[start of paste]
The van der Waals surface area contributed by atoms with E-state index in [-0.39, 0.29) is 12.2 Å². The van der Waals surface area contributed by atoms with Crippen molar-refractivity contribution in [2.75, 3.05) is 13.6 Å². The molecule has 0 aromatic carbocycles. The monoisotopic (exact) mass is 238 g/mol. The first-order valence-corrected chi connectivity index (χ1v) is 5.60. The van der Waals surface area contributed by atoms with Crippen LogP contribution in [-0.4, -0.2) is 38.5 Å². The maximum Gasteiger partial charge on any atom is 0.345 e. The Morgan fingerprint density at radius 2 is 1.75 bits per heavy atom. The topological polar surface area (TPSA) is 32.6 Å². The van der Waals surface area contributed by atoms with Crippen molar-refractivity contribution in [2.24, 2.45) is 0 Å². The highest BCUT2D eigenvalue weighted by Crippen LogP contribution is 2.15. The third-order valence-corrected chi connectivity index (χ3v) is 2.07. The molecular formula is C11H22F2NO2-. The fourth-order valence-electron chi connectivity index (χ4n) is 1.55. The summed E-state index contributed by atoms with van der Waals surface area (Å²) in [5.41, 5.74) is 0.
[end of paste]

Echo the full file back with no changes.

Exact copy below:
The van der Waals surface area contributed by atoms with E-state index in [-0.39, 0.29) is 12.2 Å². The van der Waals surface area contributed by atoms with Crippen molar-refractivity contribution in [2.75, 3.05) is 13.6 Å². The molecule has 0 aromatic carbocycles. The monoisotopic (exact) mass is 238 g/mol. The first-order valence-corrected chi connectivity index (χ1v) is 5.60. The van der Waals surface area contributed by atoms with Crippen LogP contribution in [-0.4, -0.2) is 38.5 Å². The maximum Gasteiger partial charge on any atom is 0.345 e. The Morgan fingerprint density at radius 2 is 1.75 bits per heavy atom. The topological polar surface area (TPSA) is 32.6 Å². The van der Waals surface area contributed by atoms with Crippen molar-refractivity contribution in [2.24, 2.45) is 0 Å². The highest BCUT2D eigenvalue weighted by Crippen LogP contribution is 2.15. The third-order valence-corrected chi connectivity index (χ3v) is 2.07. The molecular formula is C11H22F2NO2-. The fourth-order valence-electron chi connectivity index (χ4n) is 1.55. The summed E-state index contributed by atoms with van der Waals surface area (Å²) in [5.41, 5.74) is 0.